Nature has interesting ways of harvesting energy, from perfecting photosynthesis, to breaking down food for a living being. It has also perfected the art of harvesting water. The darkling beetle, for instance, could survive in the harshest of heat by using its hardened shell.
The shell contains tiny grooves or bumps where water is condensed and channelled to the beetle’s mouth. There is also the Bermuda grass which turns fog into water for the insect’s use!
And studying these phenomena, researchers from IIT have now developed a novel technique to harness water from fog!
The research team led by Dr Venkata Krishnan, Associate Professor of Chemistry at the School of Basic Sciences, IIT Mandi, studied the intricate structures on plants which capture water from the air, and mimics them to build materials that can harvest water.
“There are several plants in arid and semi-arid regions of the world whose leaves can harvest water from dew and fog. If they can do it, so can we,” Dr Krishnan told DNA India.
The IIT research team studied a specific plant–the Dragon’s lily head (Gladiolus dalenii)–for its unique surface property. The surface patterns on the leaf were evaluated on micrometre and nanometre scales, in relation to their water harvesting properties, and the patterns were replicated on a polymer material.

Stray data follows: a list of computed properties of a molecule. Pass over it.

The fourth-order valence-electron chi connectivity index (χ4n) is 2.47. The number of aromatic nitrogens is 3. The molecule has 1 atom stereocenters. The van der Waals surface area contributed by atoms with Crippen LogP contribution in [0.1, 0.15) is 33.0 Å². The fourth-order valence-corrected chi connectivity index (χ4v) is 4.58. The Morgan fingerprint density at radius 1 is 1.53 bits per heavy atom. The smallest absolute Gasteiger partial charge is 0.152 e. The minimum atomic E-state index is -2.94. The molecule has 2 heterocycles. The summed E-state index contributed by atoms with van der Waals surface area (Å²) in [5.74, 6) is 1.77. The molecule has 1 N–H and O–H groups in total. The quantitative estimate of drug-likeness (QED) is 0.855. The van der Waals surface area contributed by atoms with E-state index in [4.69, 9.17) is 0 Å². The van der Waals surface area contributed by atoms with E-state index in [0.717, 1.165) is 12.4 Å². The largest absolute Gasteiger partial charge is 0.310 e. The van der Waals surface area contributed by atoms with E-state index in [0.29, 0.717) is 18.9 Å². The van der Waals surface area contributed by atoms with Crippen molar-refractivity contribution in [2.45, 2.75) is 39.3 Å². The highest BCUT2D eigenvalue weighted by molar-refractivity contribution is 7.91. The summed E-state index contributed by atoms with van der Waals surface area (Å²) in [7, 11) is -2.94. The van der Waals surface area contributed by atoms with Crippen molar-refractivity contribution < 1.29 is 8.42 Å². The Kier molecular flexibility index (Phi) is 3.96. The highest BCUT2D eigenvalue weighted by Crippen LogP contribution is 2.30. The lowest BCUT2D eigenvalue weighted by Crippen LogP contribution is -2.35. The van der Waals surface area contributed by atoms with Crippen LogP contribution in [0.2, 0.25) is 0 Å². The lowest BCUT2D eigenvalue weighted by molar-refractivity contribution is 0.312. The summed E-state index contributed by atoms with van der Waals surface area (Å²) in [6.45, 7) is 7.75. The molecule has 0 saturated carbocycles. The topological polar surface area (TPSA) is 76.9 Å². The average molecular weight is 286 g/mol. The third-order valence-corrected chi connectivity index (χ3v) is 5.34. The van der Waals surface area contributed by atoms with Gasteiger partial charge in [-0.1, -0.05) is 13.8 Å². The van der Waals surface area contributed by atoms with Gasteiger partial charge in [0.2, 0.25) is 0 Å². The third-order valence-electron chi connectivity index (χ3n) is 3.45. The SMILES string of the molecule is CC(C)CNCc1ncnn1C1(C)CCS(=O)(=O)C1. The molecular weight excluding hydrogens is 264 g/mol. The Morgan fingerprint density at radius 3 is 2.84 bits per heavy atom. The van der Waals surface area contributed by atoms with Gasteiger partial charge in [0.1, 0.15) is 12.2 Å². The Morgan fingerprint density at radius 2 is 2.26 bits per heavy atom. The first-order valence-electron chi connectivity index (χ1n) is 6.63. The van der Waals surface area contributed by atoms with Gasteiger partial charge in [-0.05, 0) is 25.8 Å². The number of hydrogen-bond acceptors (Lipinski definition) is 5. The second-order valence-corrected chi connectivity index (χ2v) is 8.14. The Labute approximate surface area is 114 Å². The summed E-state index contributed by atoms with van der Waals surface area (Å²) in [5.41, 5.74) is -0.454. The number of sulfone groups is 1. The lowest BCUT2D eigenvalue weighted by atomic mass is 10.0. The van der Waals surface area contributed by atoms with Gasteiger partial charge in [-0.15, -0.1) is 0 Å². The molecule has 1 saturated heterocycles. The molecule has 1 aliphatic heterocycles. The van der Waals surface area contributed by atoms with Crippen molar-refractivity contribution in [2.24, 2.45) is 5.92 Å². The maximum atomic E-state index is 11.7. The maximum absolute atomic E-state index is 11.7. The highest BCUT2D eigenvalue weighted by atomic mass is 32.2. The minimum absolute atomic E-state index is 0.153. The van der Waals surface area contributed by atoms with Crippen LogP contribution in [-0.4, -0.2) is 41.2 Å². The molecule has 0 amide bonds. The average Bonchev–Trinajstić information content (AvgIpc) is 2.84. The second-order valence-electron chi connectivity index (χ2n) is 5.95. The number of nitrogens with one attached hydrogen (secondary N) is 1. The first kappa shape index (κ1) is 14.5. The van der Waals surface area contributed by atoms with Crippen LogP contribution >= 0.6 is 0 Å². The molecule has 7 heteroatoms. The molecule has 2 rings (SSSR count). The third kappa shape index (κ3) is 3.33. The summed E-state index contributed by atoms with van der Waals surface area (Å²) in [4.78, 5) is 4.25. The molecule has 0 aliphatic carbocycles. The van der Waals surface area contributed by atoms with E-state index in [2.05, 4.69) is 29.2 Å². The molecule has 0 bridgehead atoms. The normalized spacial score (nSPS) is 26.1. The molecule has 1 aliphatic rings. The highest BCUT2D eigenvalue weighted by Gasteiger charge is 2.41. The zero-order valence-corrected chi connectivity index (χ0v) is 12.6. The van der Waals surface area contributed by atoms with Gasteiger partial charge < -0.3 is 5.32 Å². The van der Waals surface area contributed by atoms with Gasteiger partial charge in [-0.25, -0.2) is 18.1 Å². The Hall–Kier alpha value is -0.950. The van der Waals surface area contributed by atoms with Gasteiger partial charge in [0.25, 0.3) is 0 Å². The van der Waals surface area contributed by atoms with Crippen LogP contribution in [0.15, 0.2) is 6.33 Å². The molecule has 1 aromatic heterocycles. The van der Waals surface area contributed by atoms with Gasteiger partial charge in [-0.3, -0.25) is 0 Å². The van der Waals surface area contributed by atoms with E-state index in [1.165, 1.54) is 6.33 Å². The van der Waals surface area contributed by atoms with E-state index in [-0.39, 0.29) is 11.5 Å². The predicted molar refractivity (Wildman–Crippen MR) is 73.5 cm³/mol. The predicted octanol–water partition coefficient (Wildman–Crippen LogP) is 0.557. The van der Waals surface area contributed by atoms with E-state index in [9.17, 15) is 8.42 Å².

While studying the surface, the researchers found some interesting observations like well-arranged conical spines with sharp edges and gradient grooves which were arranged in order. They also found that the conical spines give a larger surface area, hence more fog gets deposited, and the grooves were used to transport the water that was once fog.
Replicating this design on a polymer material using a lithographic technique, the researches could mimic the particular structural trait. With this, the team experimented to see how much fog could be harvested with the developed material.
It was found that there was an increase of about 230 per cent on the fog harvesting performance of the patterned samples, compared to an unpatterned control sample.
Speaking about how this method could be adopted nationwide, Krishna said to The Statesman, “Collaborative efforts between scientists, industry and policymakers can enable furthering of this technology to provide drinking water to some or all of the 12 per cent of the underprivileged in the country.”
(Edited by Shruti Singhal)